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Moral dilemma

(16 Posts)
Rockandahardplaice Sun 25-Oct-15 07:33:01

Sex can be painful for my wife due to a medical condition.

As a result she has withdrawn from any sexual contact, since that might lead to sex. This has left me feeling very rejected and frustrated. Although I know she still loves me, it's hard to feel close to her without this kind of contact, and it's hard for me to look ahead and see several decades of an asexual life.

With hindsight we should have tried to develop a sexual relationship which didn't involve penetrative sex a long time ago, but while we used to have a good sex life it was always quite narrowly focused, because she doesn't like snogging, oral sex (giving or receiving), anal sex or handjobs/mutual masturbation.

The medical condition cannot be treated further. It has improved to the point where, if we do have sex it doesn't hurt her for the first 2 or 3 minutes, which if I am turned on enough can be enough time for me (probably not supposed to admit that...). But I think the association between painful intercourse and all other sexual activity is already firmly entrenched, so she just tries to avoid doing anything sexual. We have already had a lot of sex therapy, which didn't help. All this has been going on for a number of years.

Last night we had a painful conversation about all of this. In which I said I didn't think I could cope anymore. I told her I might possibly be able to cope without ever having actual sexual intercourse, but not without any sexual activity at all.

She played the "in sickness and in health" card - she asked if I would leave her if she was paralysed in an accident, and pointed out that her condition is equally not her fault. This hit home and I suddenly questioned myself. I guess there are differences - in her case she is capable of doing some sexual stuff but chooses not to, but on the other hand it was probably partly my fault that the stuff she can still do became associated with the stuff she cannot.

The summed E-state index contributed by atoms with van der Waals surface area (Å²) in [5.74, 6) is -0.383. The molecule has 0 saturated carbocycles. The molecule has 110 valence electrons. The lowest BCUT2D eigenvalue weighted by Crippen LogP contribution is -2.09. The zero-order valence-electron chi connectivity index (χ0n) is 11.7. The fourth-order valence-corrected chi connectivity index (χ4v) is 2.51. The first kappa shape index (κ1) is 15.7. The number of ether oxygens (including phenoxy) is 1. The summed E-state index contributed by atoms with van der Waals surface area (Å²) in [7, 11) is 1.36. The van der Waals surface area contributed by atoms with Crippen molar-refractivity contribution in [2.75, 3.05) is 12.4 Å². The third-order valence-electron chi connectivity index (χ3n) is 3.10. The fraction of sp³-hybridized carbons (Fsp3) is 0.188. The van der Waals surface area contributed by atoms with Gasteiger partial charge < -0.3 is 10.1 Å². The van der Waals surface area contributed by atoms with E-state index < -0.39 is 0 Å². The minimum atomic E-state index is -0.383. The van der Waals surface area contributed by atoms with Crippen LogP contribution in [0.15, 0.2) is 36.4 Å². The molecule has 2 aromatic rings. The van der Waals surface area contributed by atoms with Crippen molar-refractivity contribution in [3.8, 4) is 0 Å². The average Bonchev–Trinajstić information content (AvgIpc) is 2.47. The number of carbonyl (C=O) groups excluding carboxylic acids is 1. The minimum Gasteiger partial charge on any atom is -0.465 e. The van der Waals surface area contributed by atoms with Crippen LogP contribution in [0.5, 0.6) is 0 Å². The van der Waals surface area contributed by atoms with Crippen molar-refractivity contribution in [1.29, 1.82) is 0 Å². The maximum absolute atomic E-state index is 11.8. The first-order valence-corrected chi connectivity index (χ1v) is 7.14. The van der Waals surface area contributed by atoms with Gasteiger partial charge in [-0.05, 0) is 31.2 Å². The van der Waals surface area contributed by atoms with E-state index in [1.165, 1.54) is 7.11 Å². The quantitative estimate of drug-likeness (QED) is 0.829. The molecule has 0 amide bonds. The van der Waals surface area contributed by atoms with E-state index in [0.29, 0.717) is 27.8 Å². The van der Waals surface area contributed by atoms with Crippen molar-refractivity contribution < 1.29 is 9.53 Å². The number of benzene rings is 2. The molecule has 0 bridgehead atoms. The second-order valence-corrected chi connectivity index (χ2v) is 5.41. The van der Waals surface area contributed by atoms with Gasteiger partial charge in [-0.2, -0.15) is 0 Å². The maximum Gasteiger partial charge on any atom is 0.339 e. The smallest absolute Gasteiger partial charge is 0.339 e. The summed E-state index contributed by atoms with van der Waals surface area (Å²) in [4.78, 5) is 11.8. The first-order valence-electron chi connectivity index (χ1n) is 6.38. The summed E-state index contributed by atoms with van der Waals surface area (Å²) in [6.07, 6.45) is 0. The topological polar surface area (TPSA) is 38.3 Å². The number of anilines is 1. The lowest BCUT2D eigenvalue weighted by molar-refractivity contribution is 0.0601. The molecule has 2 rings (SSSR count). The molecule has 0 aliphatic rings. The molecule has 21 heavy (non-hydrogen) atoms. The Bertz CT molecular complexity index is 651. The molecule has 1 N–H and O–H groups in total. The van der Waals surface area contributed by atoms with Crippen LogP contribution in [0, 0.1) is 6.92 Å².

What do people think? Would it be morally wrong of me to leave in these circumstances?

Wotsitsareafterme Sun 25-Oct-15 07:42:29

No, it wouldn't be morally wrong. You have to assess whether the relationship can survive. Do you have children?

Joysmum Sun 25-Oct-15 07:47:06

This really isn't easy for either of you.

She's entitled to her sexual preferences and I can't see how you enjoy giving or receiving a 'service' you know she doesn't like.

Likewise if you're not happy to remain in a sexless marriage then you shouldn't have to.

I'd never advocate an affaire and some marriages are helped by them being open marriages.

I could never be happy in an open marriage and if your wife couldn't either than you only option would be to leave.

The killer for me in your situation would be the lack of affection. I could cope without sex but not without affection.

everybodylovesdogs Sun 25-Oct-15 07:48:31

It sounds from your post as if you put no value on other aspects of your relationship other than sexual. If you don't care about her it seems your relationship is over.
No one else can judge. We don't know the nature of her illness or her. As you point out there are other ways to have a sexual relationship than penetration. You need to look together without any pressure at why she wouldn't enjoy other things.
You can't take this in isolation. You need to look at the whole relationship and see if there is something to work for.

Rockandahardplaice Sun 25-Oct-15 07:55:01

Wotsit: yes, we do have children.

Joy: there is affection, in terms of holding hands, hugging etc - but nothing that could turn into sex.

Everybody: everything else in the relationship is great and we love each other very much - it's just lack of sex/intimacy. I have looked at the relationship as a whole, but no matter how great the whole is - being with, and in love with, and desiring someone who cannot bring themself to have a sexual relationship with you is really hard.